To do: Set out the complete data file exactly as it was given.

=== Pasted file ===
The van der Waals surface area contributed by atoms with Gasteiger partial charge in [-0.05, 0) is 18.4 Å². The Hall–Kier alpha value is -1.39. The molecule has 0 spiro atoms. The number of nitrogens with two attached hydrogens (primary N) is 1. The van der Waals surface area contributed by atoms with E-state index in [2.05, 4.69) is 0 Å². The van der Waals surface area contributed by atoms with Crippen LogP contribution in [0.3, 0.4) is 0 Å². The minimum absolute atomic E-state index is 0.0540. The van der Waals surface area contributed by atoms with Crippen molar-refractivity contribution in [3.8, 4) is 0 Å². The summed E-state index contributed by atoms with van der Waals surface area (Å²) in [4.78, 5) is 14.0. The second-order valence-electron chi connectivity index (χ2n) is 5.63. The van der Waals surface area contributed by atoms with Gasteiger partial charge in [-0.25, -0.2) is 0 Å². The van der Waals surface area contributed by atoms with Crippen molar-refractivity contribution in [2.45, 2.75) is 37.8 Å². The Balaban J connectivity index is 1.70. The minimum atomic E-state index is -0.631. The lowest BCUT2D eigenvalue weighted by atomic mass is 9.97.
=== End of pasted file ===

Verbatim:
The van der Waals surface area contributed by atoms with Gasteiger partial charge in [-0.05, 0) is 18.4 Å². The Hall–Kier alpha value is -1.39. The molecule has 0 spiro atoms. The number of nitrogens with two attached hydrogens (primary N) is 1. The van der Waals surface area contributed by atoms with E-state index in [2.05, 4.69) is 0 Å². The van der Waals surface area contributed by atoms with Crippen LogP contribution in [0.3, 0.4) is 0 Å². The minimum absolute atomic E-state index is 0.0540. The van der Waals surface area contributed by atoms with Crippen molar-refractivity contribution in [3.8, 4) is 0 Å². The summed E-state index contributed by atoms with van der Waals surface area (Å²) in [4.78, 5) is 14.0. The second-order valence-electron chi connectivity index (χ2n) is 5.63. The van der Waals surface area contributed by atoms with Gasteiger partial charge in [-0.25, -0.2) is 0 Å². The van der Waals surface area contributed by atoms with Crippen molar-refractivity contribution in [2.45, 2.75) is 37.8 Å². The Balaban J connectivity index is 1.70. The minimum atomic E-state index is -0.631. The lowest BCUT2D eigenvalue weighted by atomic mass is 9.97.